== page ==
I need to measure a current of 100A using ADE9135A. for this, I have used a Current Transformer of 100/5A current transformer and connect it directly to the shunt resistor can it and a scaling factor is used to scale up the value.
is it possible to connect ct coil to a shunt resistor? can it measure the current in the load please refer to the image.
There are a variety of companies that make shunts that can handle 100A, a couple examples would be Isabellenhutte or Vishay. You can also find a variety of shunts on sites like digikey, just go to current…
First off, if the maximum current you are measuring is 100A RMS then you could still use a shunt only, you would just want to use something like a 100uOhm-300uOhm shunt and a gain of 16x for the PGA. Just make sure you double check what the maximum current would be so that you don't go above the absolute maximum rating of the inputs. The only issue with this solution would be the heat generated on the shunt, if you have 100A flowing through then make sure the design can handle that.
If you do want to use a primary CT then the way you have it setup would be exactly how it needs to be done. The CT output needs a burden or shunt resistor in order to translate the current into a voltage for the inputs of the ADE9153A. Just be sure to choose the resistance correctly for the inputs.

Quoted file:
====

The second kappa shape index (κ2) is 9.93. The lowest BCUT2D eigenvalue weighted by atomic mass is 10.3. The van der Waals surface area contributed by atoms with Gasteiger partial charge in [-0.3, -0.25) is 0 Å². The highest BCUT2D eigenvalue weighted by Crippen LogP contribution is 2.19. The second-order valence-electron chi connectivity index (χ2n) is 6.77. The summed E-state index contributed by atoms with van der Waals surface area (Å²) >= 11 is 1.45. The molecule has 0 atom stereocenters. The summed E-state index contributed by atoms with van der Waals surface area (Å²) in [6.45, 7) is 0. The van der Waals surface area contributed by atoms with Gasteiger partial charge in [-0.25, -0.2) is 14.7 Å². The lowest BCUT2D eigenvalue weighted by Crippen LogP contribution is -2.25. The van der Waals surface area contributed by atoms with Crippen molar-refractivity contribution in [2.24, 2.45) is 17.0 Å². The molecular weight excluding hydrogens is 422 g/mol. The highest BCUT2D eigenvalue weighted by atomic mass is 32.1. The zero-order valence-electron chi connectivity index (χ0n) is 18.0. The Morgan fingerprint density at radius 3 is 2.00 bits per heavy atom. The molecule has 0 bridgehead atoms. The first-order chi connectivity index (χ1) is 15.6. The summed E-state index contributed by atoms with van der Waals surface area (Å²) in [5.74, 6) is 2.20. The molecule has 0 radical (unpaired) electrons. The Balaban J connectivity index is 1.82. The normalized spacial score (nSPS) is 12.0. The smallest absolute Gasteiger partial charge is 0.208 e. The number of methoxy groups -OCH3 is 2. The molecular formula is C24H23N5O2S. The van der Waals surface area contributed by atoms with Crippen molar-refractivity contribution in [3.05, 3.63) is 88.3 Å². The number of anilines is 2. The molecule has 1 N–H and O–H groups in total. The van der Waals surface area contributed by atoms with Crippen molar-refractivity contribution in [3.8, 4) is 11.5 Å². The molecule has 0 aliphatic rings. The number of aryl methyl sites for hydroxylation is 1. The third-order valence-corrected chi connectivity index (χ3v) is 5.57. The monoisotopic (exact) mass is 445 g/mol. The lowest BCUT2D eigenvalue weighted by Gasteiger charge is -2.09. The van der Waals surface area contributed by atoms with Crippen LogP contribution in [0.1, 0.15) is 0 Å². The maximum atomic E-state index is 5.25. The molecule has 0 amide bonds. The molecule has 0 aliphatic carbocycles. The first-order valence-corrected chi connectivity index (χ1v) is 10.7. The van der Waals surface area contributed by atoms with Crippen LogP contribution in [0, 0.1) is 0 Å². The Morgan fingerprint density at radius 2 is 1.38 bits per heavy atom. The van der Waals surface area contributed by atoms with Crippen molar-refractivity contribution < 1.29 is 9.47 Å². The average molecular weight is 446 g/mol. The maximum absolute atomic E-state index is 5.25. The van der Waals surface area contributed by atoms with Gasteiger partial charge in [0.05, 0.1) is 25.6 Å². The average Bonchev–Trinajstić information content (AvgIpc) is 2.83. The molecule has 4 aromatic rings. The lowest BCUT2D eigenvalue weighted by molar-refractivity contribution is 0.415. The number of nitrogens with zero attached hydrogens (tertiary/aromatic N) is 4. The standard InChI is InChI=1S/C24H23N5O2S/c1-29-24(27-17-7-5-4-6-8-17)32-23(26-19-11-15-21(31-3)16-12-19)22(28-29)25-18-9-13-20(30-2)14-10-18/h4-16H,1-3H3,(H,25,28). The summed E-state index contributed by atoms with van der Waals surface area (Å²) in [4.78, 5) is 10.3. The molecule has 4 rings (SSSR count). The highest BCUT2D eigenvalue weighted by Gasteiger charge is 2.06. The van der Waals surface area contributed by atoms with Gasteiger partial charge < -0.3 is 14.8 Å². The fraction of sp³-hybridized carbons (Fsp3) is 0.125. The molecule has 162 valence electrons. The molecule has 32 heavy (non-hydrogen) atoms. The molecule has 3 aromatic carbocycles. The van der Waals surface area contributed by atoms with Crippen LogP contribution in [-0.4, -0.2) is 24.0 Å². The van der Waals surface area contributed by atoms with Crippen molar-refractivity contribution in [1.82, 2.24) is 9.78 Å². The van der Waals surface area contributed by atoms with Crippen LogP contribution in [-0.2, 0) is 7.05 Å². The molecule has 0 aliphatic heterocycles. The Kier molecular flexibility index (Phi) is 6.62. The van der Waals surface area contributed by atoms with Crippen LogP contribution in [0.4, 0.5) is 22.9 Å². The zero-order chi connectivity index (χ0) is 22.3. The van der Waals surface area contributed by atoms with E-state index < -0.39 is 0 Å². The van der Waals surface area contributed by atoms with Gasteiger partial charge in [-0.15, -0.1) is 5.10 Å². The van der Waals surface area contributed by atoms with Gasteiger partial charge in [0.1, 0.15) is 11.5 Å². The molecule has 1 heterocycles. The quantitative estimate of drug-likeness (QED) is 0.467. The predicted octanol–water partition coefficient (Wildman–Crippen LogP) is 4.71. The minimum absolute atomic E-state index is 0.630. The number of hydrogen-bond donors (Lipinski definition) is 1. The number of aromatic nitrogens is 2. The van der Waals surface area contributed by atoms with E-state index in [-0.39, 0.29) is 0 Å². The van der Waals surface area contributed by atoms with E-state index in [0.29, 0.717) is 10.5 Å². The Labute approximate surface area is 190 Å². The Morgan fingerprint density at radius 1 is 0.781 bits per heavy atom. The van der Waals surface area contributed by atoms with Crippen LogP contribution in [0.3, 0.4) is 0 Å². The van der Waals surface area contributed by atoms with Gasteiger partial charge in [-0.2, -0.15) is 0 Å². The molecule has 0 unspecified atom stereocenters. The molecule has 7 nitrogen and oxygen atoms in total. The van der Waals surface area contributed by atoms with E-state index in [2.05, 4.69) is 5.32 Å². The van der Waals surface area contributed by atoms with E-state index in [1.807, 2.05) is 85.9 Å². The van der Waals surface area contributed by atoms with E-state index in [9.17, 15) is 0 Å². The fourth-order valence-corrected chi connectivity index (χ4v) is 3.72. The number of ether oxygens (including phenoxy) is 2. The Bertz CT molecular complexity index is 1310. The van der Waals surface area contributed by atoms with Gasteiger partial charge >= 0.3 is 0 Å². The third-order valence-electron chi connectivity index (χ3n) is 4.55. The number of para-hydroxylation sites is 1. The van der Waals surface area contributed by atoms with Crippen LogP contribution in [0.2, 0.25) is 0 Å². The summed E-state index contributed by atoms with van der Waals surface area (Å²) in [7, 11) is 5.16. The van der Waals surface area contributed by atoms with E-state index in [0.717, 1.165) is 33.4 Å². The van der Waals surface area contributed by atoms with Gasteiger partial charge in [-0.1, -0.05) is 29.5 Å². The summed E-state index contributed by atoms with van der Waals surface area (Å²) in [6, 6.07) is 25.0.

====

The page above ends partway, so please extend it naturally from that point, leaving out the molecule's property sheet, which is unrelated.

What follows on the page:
In terms of the self-calibration feature, mSure self-calibration will only be able to calibrate the shunt to be able to accurately measure the current through the shunt. You will need to apply your own scaling factor to translate the current through the shunt into current through the CT. I imagine the CT will have some variation so the question to ask yourself is; are you OK with the percent variation CT to CT or do you want to calibrate the CT as well.
where can I find 100A AC shunt resistor or I have to make it on my own.
There are a variety of companies that make shunts that can handle 100A, a couple examples would be Isabellenhutte or Vishay. You can also find a variety of shunts on sites like digikey, just go to current sense resistors.
I would recommend picking a shunt size 300µΩ or smaller for the purposes of signal size and heat dissipation. Also, make sure that the shunt can take the amount of power you expect to be going across it. In addition to what I just mentioned, there are a variety of manufacturers out there who can make custom shunts to mechanically fit your design.
can I use this for 100A current sensing
please refer the link below: